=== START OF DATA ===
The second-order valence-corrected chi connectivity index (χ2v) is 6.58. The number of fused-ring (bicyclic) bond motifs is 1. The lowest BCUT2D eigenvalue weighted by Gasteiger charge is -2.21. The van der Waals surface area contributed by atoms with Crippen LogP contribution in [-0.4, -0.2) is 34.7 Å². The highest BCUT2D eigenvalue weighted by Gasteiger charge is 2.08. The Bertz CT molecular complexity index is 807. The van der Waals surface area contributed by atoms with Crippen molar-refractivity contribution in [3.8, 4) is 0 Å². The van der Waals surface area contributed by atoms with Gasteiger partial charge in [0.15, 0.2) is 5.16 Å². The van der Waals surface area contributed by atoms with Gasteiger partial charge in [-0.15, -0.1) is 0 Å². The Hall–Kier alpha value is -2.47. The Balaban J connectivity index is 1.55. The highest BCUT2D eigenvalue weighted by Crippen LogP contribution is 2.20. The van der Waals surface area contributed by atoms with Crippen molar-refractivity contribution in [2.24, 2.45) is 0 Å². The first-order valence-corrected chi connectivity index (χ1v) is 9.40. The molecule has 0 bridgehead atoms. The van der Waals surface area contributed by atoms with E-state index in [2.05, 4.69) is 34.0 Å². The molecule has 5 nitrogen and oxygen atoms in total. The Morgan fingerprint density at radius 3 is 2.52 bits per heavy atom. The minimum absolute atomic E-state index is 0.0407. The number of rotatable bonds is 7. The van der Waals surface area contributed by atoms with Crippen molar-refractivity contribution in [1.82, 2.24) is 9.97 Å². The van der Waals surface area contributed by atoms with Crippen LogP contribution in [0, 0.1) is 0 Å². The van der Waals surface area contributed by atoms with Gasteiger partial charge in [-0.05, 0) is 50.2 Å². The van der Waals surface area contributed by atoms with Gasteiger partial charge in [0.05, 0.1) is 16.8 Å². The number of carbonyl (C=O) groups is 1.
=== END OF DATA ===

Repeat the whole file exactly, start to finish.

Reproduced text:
The second-order valence-corrected chi connectivity index (χ2v) is 6.58. The number of fused-ring (bicyclic) bond motifs is 1. The lowest BCUT2D eigenvalue weighted by Gasteiger charge is -2.21. The van der Waals surface area contributed by atoms with Crippen LogP contribution in [-0.4, -0.2) is 34.7 Å². The highest BCUT2D eigenvalue weighted by Gasteiger charge is 2.08. The Bertz CT molecular complexity index is 807. The van der Waals surface area contributed by atoms with Crippen molar-refractivity contribution in [3.8, 4) is 0 Å². The van der Waals surface area contributed by atoms with Gasteiger partial charge in [0.15, 0.2) is 5.16 Å². The van der Waals surface area contributed by atoms with Gasteiger partial charge in [-0.15, -0.1) is 0 Å². The Hall–Kier alpha value is -2.47. The Balaban J connectivity index is 1.55. The highest BCUT2D eigenvalue weighted by Crippen LogP contribution is 2.20. The van der Waals surface area contributed by atoms with Crippen molar-refractivity contribution in [2.24, 2.45) is 0 Å². The first-order valence-corrected chi connectivity index (χ1v) is 9.40. The molecule has 0 bridgehead atoms. The van der Waals surface area contributed by atoms with E-state index in [2.05, 4.69) is 34.0 Å². The molecule has 5 nitrogen and oxygen atoms in total. The Morgan fingerprint density at radius 3 is 2.52 bits per heavy atom. The minimum absolute atomic E-state index is 0.0407. The number of rotatable bonds is 7. The van der Waals surface area contributed by atoms with Crippen molar-refractivity contribution in [1.82, 2.24) is 9.97 Å². The van der Waals surface area contributed by atoms with Crippen LogP contribution in [0, 0.1) is 0 Å². The van der Waals surface area contributed by atoms with Gasteiger partial charge in [-0.05, 0) is 50.2 Å². The van der Waals surface area contributed by atoms with Gasteiger partial charge in [0.05, 0.1) is 16.8 Å². The number of carbonyl (C=O) groups is 1.